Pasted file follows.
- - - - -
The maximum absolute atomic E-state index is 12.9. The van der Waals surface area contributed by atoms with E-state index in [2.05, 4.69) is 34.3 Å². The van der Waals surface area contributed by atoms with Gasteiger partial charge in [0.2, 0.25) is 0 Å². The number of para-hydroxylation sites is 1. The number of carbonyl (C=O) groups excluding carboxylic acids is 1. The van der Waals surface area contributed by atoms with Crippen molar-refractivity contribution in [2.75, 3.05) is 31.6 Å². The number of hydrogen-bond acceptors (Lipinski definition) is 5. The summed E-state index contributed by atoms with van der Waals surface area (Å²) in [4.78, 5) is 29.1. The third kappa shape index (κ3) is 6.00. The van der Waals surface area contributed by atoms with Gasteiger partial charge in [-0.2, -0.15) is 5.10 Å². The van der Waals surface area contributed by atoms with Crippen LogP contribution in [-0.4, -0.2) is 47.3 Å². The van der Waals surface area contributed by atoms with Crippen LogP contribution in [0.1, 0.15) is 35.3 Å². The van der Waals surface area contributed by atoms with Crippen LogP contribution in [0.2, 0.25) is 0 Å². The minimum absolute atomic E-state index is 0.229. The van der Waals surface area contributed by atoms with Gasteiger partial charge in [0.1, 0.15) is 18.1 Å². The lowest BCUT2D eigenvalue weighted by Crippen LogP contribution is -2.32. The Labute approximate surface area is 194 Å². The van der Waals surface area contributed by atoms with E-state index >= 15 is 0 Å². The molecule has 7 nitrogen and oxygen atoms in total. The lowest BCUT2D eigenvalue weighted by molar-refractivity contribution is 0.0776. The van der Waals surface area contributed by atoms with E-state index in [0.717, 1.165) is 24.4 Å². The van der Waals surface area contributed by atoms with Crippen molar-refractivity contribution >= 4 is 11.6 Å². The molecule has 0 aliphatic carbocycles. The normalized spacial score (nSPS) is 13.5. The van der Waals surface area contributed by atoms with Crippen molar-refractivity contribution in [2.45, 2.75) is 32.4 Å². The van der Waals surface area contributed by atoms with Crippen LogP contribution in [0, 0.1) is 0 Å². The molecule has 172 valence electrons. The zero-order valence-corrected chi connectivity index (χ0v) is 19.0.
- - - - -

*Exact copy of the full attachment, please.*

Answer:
The maximum absolute atomic E-state index is 12.9. The van der Waals surface area contributed by atoms with E-state index in [2.05, 4.69) is 34.3 Å². The van der Waals surface area contributed by atoms with Gasteiger partial charge in [0.2, 0.25) is 0 Å². The number of para-hydroxylation sites is 1. The number of carbonyl (C=O) groups excluding carboxylic acids is 1. The van der Waals surface area contributed by atoms with Crippen molar-refractivity contribution in [2.75, 3.05) is 31.6 Å². The number of hydrogen-bond acceptors (Lipinski definition) is 5. The summed E-state index contributed by atoms with van der Waals surface area (Å²) in [4.78, 5) is 29.1. The third kappa shape index (κ3) is 6.00. The van der Waals surface area contributed by atoms with Gasteiger partial charge in [-0.2, -0.15) is 5.10 Å². The van der Waals surface area contributed by atoms with Crippen LogP contribution in [-0.4, -0.2) is 47.3 Å². The van der Waals surface area contributed by atoms with Crippen LogP contribution in [0.1, 0.15) is 35.3 Å². The van der Waals surface area contributed by atoms with Crippen LogP contribution in [0.2, 0.25) is 0 Å². The minimum absolute atomic E-state index is 0.229. The van der Waals surface area contributed by atoms with Gasteiger partial charge in [0.1, 0.15) is 18.1 Å². The lowest BCUT2D eigenvalue weighted by Crippen LogP contribution is -2.32. The Labute approximate surface area is 194 Å². The van der Waals surface area contributed by atoms with E-state index >= 15 is 0 Å². The molecule has 7 nitrogen and oxygen atoms in total. The lowest BCUT2D eigenvalue weighted by molar-refractivity contribution is 0.0776. The van der Waals surface area contributed by atoms with E-state index in [0.717, 1.165) is 24.4 Å². The van der Waals surface area contributed by atoms with Crippen molar-refractivity contribution >= 4 is 11.6 Å². The molecule has 0 aliphatic carbocycles. The normalized spacial score (nSPS) is 13.5. The van der Waals surface area contributed by atoms with Crippen molar-refractivity contribution in [2.45, 2.75) is 32.4 Å². The van der Waals surface area contributed by atoms with Crippen LogP contribution in [0, 0.1) is 0 Å². The molecule has 172 valence electrons. The zero-order valence-corrected chi connectivity index (χ0v) is 19.0.